"We've got a lot of room between the 18 percent [cash flow] margin they have and the 41 percent we have after overhead," the source said.
One MSO that purchased systems from AT&T in the past avoided assuming the Starz Encore deal by buying assets instead of stock. According to an executive with that company, an asset purchase allows the acquirer to avoid any liability for contracts the seller had reached prior to the sale.
Aside from the Starz Encore issue, a number of programmers were skeptical about Comcast's claim of $300 million to $500 million in annual program-cost savings after a merger. Both AT&T and Comcast have already forged favorable carriage deals because of their size.
"I'd be surprised if there is that much of an opportunity," one cable-industry veteran said.
In contrast, other cable-network executives argued that at 22 million subscribers, a merged Comcast-AT&T would be big enough to dictate the success or failure of any new programming service, and therefore have powerful leverage.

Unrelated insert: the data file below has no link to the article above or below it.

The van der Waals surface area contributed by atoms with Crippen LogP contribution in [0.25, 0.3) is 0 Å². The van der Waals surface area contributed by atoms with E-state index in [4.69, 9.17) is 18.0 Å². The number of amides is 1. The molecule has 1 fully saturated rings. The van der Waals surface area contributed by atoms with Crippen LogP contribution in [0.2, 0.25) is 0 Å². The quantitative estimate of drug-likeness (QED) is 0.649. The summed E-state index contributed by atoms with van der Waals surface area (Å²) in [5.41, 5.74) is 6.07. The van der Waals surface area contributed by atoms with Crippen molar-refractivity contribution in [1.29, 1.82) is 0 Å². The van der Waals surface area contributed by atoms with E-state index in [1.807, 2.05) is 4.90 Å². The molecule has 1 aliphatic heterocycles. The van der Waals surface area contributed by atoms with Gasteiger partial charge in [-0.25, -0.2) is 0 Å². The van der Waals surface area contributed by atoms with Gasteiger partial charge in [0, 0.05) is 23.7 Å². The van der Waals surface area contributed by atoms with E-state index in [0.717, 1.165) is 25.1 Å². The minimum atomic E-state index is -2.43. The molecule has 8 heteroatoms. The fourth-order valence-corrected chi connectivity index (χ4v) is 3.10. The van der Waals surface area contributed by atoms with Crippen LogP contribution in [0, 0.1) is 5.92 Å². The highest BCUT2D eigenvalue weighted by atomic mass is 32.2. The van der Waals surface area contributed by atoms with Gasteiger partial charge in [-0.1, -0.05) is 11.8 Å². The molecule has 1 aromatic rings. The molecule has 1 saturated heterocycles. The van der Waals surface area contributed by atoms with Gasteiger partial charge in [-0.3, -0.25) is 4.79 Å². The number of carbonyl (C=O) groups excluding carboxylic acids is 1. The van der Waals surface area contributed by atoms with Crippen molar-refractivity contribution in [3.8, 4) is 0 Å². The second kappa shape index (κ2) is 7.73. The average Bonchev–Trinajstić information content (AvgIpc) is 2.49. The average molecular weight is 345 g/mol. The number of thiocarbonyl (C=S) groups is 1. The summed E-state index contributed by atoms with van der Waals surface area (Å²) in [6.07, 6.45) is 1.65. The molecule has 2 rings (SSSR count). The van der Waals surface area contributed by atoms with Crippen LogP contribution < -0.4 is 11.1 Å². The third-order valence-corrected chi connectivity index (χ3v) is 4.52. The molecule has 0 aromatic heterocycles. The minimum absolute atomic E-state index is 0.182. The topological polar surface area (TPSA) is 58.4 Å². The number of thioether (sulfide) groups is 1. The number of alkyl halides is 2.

"With 22 million subscribers, they definitely will control the industry," says one affiliate-sales chief. "They can easily make or break any new network, or any network, if you're out of contract with them."
Said a second affiliate-sales executive: "The stakes to do a deal with them will be more difficult. You can't go somewhere else to make up those subs."
The scenario bodes well for the cable networks that Comcast either owns — or is in the process of acquiring — that don't have full distribution, such as The Golf Channel, Outdoor Life Network, E! Entertainment Television's Style and a second spin-off network E! plans to announce later this year.
"Those channels are probably cheering right now," one affiliate-sales head said.
During a conference call last week, Comcast president Brian Roberts talked about how an AT&T acquisition could provide the company's programming service with opportunities to jump-start growth.